George Osborne tries to smear Jeremy Corbyn but reveals an embarrassing Tory secret instead [VIDEO]

Osborne Standard Corbyn manifesto
Ed Sykes

The corporate media’s negative reaction to Labour’s manifesto was no surprise. After all, why would super-wealthy press barons be happy about having their taxes raised? But former Tory chancellor George Osborne’s response stood out in particular. In large part because, in his attempts to smear Jeremy Corbyn, he revealed an embarrassing Tory secret instead.

Osborne’s propaganda

George Osborne, who stood down as a Conservative Party MP after the announcement of the 2017 general election, is now Editor of free tabloid The London Evening Standard. He has already used this platform to push anti-Labour propaganda, as we might expect. And he did this in particular after the official release of Labour’s manifesto:

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The subliminal message on that front page being, apparently, that Corbyn is some sort of communist revolutionary.

Many commentators online were outraged with Osborne’s attempts to smear Jeremy Corbyn and his party:

People clearly weren’t happy to be lectured by a man who, as chancellor, increased the UK national debt by over £555bn. A man whose Tory government has given nurses a real terms pay cut of 14% since 2010.

Osborne’s secret

Today, Britain has one of the most concentrated media environments in the world. Just three companies control around 71% of national newspaper circulation. And The Canary has reported extensively on the resulting corporate/conservative bias. In this environment, it’s unsurprising that Theresa May’s Conservatives are treated much more favourably than Jeremy Corbyn’s Labour in the mainstream media.

Fortunately, however, George Osborne slipped up with his propaganda, telling Standard readers an embarrassing secret about the Conservatives. He said:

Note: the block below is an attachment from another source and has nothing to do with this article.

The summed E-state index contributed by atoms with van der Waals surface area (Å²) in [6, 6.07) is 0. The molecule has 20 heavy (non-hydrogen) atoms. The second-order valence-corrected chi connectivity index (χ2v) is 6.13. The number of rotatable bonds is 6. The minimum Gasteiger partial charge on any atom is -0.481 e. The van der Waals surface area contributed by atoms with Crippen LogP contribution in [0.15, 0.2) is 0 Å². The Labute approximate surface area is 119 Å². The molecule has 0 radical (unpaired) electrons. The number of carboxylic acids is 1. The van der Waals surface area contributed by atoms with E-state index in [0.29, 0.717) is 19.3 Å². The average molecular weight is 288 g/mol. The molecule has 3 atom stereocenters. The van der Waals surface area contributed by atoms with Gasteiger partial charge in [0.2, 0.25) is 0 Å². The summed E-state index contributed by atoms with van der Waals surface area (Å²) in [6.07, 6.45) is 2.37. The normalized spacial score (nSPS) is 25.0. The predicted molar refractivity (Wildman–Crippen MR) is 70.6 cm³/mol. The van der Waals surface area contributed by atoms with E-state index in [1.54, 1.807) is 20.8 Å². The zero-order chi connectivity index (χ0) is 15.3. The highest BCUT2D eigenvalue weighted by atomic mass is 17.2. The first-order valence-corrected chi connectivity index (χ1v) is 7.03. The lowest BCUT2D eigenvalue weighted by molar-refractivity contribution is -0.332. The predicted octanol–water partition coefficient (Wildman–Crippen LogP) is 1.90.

The Coalition government enacted a programme of austerity but claimed that key services such as the NHS and schools would be ‘ring-fenced’ — true in the strict sense that their budgets were not cut, but in practice they faced a prolonged freeze that meant they couldn’t do everything asked of them.

In other words, Osborne effectively admitted that his Conservative Party had underfunded both the NHS and schools, preventing them from working properly.

Just take that in for a second. While May’s Conservatives have tried to hijack the Brexit sentiment of ‘taking back control’ (and of using the money saved to fund services like the NHS), they have actually been the ones giving away control in recent years. They’ve been underfunding the NHS, privatising it slowly by the backdoor. And everything suggests they’ll continue to do so.

Lose more control? Or get it back?

In his editorial about Corbyn’s manifesto, Osborne writes:

He’s right to say that if the British people want their government to spend a lot more money, they are going to have to pay a lot more in taxes.

The former chancellor underplayed the fact, of course, that it’s not “the British people” who will have to pay more taxes. It’s the highest earning 5% of the population. So hardly “the British people”.

He also says:

This is the most Left-wing manifesto that Britain has been presented with for a generation.

And it may well be. But it definitely isn’t revolutionary communism, as corporate media outlets are apparently trying to suggest. In fact, as Labour’s Barry Gardiner points out, even the Tories have taxed wealthy citizens much more in the past:

Labour’s plan for Britain isn’t some sort of unrealistic call for revolution. Instead, it’s one of the fairest, most sensible, and most democratic manifestos in mainstream British politics for a long time. That’s why it’s got establishment representatives like Osborne so worried. Because it has a real chance of getting the Tories – and those they serve – out of power.

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